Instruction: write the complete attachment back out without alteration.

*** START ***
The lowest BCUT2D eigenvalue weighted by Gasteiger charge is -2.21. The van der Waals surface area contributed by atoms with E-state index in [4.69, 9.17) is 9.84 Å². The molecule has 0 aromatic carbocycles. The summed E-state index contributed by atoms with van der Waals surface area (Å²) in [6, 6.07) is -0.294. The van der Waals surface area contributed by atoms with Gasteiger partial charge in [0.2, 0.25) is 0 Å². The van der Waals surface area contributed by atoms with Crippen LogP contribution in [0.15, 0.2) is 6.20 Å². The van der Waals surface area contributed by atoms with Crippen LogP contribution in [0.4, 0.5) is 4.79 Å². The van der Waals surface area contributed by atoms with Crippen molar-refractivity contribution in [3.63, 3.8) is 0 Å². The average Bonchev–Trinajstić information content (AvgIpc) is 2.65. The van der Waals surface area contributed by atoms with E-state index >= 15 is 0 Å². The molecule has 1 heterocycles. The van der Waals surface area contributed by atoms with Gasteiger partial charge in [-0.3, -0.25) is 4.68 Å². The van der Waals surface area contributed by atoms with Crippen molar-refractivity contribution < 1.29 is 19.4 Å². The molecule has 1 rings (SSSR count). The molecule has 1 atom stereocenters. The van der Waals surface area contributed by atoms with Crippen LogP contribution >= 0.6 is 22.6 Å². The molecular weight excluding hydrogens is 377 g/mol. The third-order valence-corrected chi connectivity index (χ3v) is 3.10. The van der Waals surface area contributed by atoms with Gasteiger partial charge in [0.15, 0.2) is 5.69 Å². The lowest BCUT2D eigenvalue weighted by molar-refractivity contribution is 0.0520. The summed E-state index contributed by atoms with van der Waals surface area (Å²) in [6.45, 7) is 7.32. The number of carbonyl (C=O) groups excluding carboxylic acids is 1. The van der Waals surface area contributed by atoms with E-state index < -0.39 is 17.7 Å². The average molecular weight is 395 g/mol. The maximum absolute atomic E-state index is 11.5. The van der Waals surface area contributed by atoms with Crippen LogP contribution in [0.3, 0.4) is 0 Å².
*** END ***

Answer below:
The lowest BCUT2D eigenvalue weighted by Gasteiger charge is -2.21. The van der Waals surface area contributed by atoms with E-state index in [4.69, 9.17) is 9.84 Å². The molecule has 0 aromatic carbocycles. The summed E-state index contributed by atoms with van der Waals surface area (Å²) in [6, 6.07) is -0.294. The van der Waals surface area contributed by atoms with Gasteiger partial charge in [0.2, 0.25) is 0 Å². The van der Waals surface area contributed by atoms with Crippen LogP contribution in [0.15, 0.2) is 6.20 Å². The van der Waals surface area contributed by atoms with Crippen LogP contribution in [0.4, 0.5) is 4.79 Å². The van der Waals surface area contributed by atoms with Crippen molar-refractivity contribution in [3.63, 3.8) is 0 Å². The average Bonchev–Trinajstić information content (AvgIpc) is 2.65. The van der Waals surface area contributed by atoms with E-state index >= 15 is 0 Å². The molecule has 1 heterocycles. The van der Waals surface area contributed by atoms with Gasteiger partial charge in [-0.3, -0.25) is 4.68 Å². The van der Waals surface area contributed by atoms with Crippen molar-refractivity contribution < 1.29 is 19.4 Å². The molecule has 1 rings (SSSR count). The molecule has 1 atom stereocenters. The van der Waals surface area contributed by atoms with Crippen LogP contribution >= 0.6 is 22.6 Å². The molecular weight excluding hydrogens is 377 g/mol. The third-order valence-corrected chi connectivity index (χ3v) is 3.10. The van der Waals surface area contributed by atoms with Gasteiger partial charge in [0.15, 0.2) is 5.69 Å². The lowest BCUT2D eigenvalue weighted by molar-refractivity contribution is 0.0520. The summed E-state index contributed by atoms with van der Waals surface area (Å²) in [6.45, 7) is 7.32. The number of carbonyl (C=O) groups excluding carboxylic acids is 1. The van der Waals surface area contributed by atoms with E-state index < -0.39 is 17.7 Å². The average molecular weight is 395 g/mol. The maximum absolute atomic E-state index is 11.5. The van der Waals surface area contributed by atoms with Crippen LogP contribution in [0.3, 0.4) is 0 Å².